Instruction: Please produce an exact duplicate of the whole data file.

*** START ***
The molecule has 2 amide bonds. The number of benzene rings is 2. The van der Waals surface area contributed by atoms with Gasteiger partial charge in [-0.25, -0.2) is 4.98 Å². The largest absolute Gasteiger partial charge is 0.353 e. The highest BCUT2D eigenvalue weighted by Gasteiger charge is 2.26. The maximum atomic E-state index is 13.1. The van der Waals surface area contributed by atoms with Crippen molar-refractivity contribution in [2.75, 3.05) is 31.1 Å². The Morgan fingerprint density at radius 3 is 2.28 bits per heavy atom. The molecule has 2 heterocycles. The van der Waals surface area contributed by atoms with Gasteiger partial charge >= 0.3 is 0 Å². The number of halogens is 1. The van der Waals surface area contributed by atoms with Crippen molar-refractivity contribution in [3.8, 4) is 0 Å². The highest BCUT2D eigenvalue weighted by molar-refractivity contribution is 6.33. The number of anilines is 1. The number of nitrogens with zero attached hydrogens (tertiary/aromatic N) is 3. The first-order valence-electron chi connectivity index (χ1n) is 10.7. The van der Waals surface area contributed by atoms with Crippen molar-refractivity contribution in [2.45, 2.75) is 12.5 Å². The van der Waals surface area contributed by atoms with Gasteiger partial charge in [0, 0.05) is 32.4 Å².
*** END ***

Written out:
The molecule has 2 amide bonds. The number of benzene rings is 2. The van der Waals surface area contributed by atoms with Gasteiger partial charge in [-0.25, -0.2) is 4.98 Å². The largest absolute Gasteiger partial charge is 0.353 e. The highest BCUT2D eigenvalue weighted by Gasteiger charge is 2.26. The maximum atomic E-state index is 13.1. The van der Waals surface area contributed by atoms with Crippen molar-refractivity contribution in [2.75, 3.05) is 31.1 Å². The Morgan fingerprint density at radius 3 is 2.28 bits per heavy atom. The molecule has 2 heterocycles. The van der Waals surface area contributed by atoms with Gasteiger partial charge >= 0.3 is 0 Å². The number of halogens is 1. The van der Waals surface area contributed by atoms with Crippen molar-refractivity contribution in [3.8, 4) is 0 Å². The highest BCUT2D eigenvalue weighted by molar-refractivity contribution is 6.33. The number of anilines is 1. The number of nitrogens with zero attached hydrogens (tertiary/aromatic N) is 3. The first-order valence-electron chi connectivity index (χ1n) is 10.7. The van der Waals surface area contributed by atoms with Crippen molar-refractivity contribution in [2.45, 2.75) is 12.5 Å². The van der Waals surface area contributed by atoms with Gasteiger partial charge in [0, 0.05) is 32.4 Å².